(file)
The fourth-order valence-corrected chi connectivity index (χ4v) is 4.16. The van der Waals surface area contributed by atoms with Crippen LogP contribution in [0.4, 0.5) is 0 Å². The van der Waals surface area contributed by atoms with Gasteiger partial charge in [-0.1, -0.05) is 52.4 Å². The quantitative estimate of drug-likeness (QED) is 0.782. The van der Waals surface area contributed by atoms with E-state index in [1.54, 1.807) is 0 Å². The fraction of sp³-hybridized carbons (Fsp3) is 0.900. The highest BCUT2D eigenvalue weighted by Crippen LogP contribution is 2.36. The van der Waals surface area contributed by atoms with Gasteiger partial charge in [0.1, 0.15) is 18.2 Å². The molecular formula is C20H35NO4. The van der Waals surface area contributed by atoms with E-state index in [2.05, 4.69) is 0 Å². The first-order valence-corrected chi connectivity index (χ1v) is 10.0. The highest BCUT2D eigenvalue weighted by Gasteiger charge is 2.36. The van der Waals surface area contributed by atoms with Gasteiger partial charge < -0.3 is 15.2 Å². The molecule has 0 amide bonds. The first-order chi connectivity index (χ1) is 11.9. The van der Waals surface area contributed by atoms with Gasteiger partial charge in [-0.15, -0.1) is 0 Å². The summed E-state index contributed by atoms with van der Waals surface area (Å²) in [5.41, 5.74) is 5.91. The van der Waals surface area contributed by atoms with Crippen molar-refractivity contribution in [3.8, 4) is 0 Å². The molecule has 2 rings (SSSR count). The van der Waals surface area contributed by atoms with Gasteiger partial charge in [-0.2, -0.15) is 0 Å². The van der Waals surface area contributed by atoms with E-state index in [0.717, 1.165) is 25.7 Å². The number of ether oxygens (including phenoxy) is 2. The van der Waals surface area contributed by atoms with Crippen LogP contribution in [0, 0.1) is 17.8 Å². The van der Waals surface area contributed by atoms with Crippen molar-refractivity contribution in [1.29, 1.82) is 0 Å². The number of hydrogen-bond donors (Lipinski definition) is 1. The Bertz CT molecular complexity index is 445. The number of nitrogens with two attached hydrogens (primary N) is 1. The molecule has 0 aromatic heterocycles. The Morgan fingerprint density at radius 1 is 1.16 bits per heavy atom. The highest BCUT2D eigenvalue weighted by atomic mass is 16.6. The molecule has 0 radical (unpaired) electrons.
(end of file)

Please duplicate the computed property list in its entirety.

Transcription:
The fourth-order valence-corrected chi connectivity index (χ4v) is 4.16. The van der Waals surface area contributed by atoms with Crippen LogP contribution in [0.4, 0.5) is 0 Å². The van der Waals surface area contributed by atoms with Gasteiger partial charge in [-0.1, -0.05) is 52.4 Å². The quantitative estimate of drug-likeness (QED) is 0.782. The van der Waals surface area contributed by atoms with E-state index in [1.54, 1.807) is 0 Å². The fraction of sp³-hybridized carbons (Fsp3) is 0.900. The highest BCUT2D eigenvalue weighted by Crippen LogP contribution is 2.36. The van der Waals surface area contributed by atoms with Gasteiger partial charge in [0.1, 0.15) is 18.2 Å². The molecular formula is C20H35NO4. The van der Waals surface area contributed by atoms with E-state index in [2.05, 4.69) is 0 Å². The first-order valence-corrected chi connectivity index (χ1v) is 10.0. The highest BCUT2D eigenvalue weighted by Gasteiger charge is 2.36. The van der Waals surface area contributed by atoms with Gasteiger partial charge < -0.3 is 15.2 Å². The molecule has 0 amide bonds. The first-order chi connectivity index (χ1) is 11.9. The van der Waals surface area contributed by atoms with Gasteiger partial charge in [-0.15, -0.1) is 0 Å². The summed E-state index contributed by atoms with van der Waals surface area (Å²) in [5.41, 5.74) is 5.91. The van der Waals surface area contributed by atoms with Crippen molar-refractivity contribution in [3.8, 4) is 0 Å². The molecule has 2 rings (SSSR count). The van der Waals surface area contributed by atoms with Gasteiger partial charge in [-0.2, -0.15) is 0 Å². The van der Waals surface area contributed by atoms with E-state index in [0.717, 1.165) is 25.7 Å². The number of ether oxygens (including phenoxy) is 2. The van der Waals surface area contributed by atoms with Crippen LogP contribution in [0, 0.1) is 17.8 Å². The van der Waals surface area contributed by atoms with Crippen molar-refractivity contribution in [1.29, 1.82) is 0 Å². The number of hydrogen-bond donors (Lipinski definition) is 1. The Bertz CT molecular complexity index is 445. The number of nitrogens with two attached hydrogens (primary N) is 1. The molecule has 0 aromatic heterocycles. The Morgan fingerprint density at radius 1 is 1.16 bits per heavy atom. The highest BCUT2D eigenvalue weighted by atomic mass is 16.6. The molecule has 0 radical (unpaired) electrons.